News 23rd June 2015

Today’s sport integrity briefs…

• The Bulgarian Olympic Committee (BOK) has said that it will back an official complaint by the Bulgarian Sambo Federation about ‘incorrect and biased’ refereeing during a bronze-medal match involving Martin Ivanov at the Baku 2015 European Olympics. ‘If the appeal is not upheld […] the issue will be brought before the Court of Arbitration for Sport’, read a statement issued today.

• The Swiss Attorney General, Michael Lauber, has said that his office has seized nine Terabytes of data in connection to its investigation into FIFA. ‘Our investigative team obtained evidence concerning 104 banking relations’, read a 17 June statement. ‘Partly in addition to the 104 banking relations already known to the authorities, banks announced 53 suspicious banking relations via the Anti-Money Laundering Framework of Switzerland’.

• A Spanish judge has asked Manchester City and Chelsea to reveal how much they offered for Neymar’s signature, after accepting a lawsuit alleging fraud with regard to the Brazilian’s move to Barcelona in 2013, reports the Evening Standard. Brazilian investment firm DIS, who owned 40 per cent of Neymar’s transfer rights at the time of the deal, has filed a claim against Barcelona, Neymar (pictured) himself, his father, his former club Santos, Barcelona president Josep Maria Bartomeu and his predecessor Sandro Rosell.

• The Asian Football Confederation (AFC) has announced the resignation of Dato’ Alex Soosay as General Secretary. Soosay was suspended last month  over allegations that he hid documents from FIFA investigators.

• FIFA President Joseph S. Blatter and General Secretary Jerome Valcke have hired US lawyers to represent them, reports Reuters.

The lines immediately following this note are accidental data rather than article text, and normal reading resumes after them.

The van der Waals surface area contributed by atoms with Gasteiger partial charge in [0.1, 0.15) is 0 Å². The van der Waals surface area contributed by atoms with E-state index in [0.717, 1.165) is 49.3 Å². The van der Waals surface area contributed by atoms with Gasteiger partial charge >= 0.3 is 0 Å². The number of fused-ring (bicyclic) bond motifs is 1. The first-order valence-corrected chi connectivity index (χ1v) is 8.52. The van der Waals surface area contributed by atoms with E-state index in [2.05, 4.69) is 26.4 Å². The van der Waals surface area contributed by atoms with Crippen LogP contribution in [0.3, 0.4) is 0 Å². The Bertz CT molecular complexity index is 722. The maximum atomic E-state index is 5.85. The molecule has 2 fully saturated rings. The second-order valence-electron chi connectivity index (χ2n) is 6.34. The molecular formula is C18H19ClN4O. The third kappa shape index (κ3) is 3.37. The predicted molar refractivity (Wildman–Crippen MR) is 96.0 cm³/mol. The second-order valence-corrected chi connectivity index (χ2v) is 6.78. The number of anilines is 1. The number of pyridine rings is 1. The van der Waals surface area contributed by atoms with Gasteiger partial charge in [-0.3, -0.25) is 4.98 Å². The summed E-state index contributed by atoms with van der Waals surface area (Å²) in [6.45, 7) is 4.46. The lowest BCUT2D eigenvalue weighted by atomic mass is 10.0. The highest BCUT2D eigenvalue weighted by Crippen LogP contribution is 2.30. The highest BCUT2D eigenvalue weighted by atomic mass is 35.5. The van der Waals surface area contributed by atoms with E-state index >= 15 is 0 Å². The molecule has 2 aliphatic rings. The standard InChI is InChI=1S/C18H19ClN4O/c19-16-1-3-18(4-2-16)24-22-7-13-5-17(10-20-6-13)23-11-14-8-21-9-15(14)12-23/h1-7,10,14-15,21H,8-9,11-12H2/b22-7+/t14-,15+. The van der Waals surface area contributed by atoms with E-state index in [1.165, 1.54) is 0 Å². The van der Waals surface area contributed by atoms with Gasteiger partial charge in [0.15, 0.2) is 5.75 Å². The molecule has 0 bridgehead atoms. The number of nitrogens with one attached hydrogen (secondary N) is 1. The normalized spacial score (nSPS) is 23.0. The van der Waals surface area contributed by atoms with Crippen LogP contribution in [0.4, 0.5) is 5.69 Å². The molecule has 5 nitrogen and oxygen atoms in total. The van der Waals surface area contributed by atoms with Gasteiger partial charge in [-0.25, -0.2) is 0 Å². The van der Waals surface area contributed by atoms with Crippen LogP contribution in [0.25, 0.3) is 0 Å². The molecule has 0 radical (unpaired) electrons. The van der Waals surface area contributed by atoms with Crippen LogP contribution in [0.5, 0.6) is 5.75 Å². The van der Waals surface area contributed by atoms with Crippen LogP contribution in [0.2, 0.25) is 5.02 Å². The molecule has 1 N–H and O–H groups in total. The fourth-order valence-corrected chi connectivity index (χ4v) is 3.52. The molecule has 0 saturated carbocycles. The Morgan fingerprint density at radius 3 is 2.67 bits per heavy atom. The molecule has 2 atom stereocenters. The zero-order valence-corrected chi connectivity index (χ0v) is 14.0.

• The Japan FA has denied allegations that it paid US$1.5 million to the South American football confederation (CONMEBOL) in exchange for votes in support of its joint bid to host the 2002 FIFA World Cup with Korea, reports Agence France Press.

• Ivorian ex-FIFA Executive Jacques Anouma has told the BBC that he did not accept a US$1.5 million bribe in connection with Qatar’s successful bid to host the 2022 FIFA World Cup.

• The Organisation of Islamic Cooperation (OIC) has reiterated its support for Qatar’s hosting of the 2022 FIFA World Cup. ‘The General Secretariat of the Organisation of Islamic Cooperation (OIC) is monitoring with concern the western media tendentious campaigns targeting the state of Qatar, an OIC Member, casting doubt on its right to host the World Cup for football in 2022’, read a statement on the organisation’s internet site, which said that OIC Member States should condemn ‘biased Western media campaigns against the State of Qatar, which question the latter’s eligibility to organise the 2022 World Cup, and some Western media’s insistence on spreading false and prejudiced information aimed at questioning its eligibility to organise the 2022 World Cup, despite Qatar’s bid winning the organisation of the mondial through fair and transparent competition’.

You may also like...

Pin It on Pinterest

Share This